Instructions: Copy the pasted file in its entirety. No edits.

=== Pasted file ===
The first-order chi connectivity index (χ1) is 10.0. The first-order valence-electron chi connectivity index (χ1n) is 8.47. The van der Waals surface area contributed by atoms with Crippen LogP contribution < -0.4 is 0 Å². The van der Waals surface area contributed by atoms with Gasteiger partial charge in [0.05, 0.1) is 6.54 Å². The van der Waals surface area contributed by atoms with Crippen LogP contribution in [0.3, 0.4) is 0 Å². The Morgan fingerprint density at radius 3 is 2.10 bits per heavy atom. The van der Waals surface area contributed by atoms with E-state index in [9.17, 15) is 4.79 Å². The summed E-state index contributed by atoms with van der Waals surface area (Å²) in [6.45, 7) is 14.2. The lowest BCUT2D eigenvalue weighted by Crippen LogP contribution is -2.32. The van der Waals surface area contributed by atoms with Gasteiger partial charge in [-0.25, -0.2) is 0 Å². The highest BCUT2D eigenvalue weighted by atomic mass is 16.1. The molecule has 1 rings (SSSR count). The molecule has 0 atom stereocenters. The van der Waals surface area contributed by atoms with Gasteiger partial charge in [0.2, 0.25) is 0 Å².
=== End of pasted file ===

The first-order chi connectivity index (χ1) is 10.0. The first-order valence-electron chi connectivity index (χ1n) is 8.47. The van der Waals surface area contributed by atoms with Crippen LogP contribution < -0.4 is 0 Å². The van der Waals surface area contributed by atoms with Gasteiger partial charge in [0.05, 0.1) is 6.54 Å². The van der Waals surface area contributed by atoms with Crippen LogP contribution in [0.3, 0.4) is 0 Å². The Morgan fingerprint density at radius 3 is 2.10 bits per heavy atom. The van der Waals surface area contributed by atoms with E-state index in [9.17, 15) is 4.79 Å². The summed E-state index contributed by atoms with van der Waals surface area (Å²) in [6.45, 7) is 14.2. The lowest BCUT2D eigenvalue weighted by Crippen LogP contribution is -2.32. The van der Waals surface area contributed by atoms with Gasteiger partial charge in [-0.25, -0.2) is 0 Å². The highest BCUT2D eigenvalue weighted by atomic mass is 16.1. The molecule has 1 rings (SSSR count). The molecule has 0 atom stereocenters. The van der Waals surface area contributed by atoms with Gasteiger partial charge in [0.2, 0.25) is 0 Å².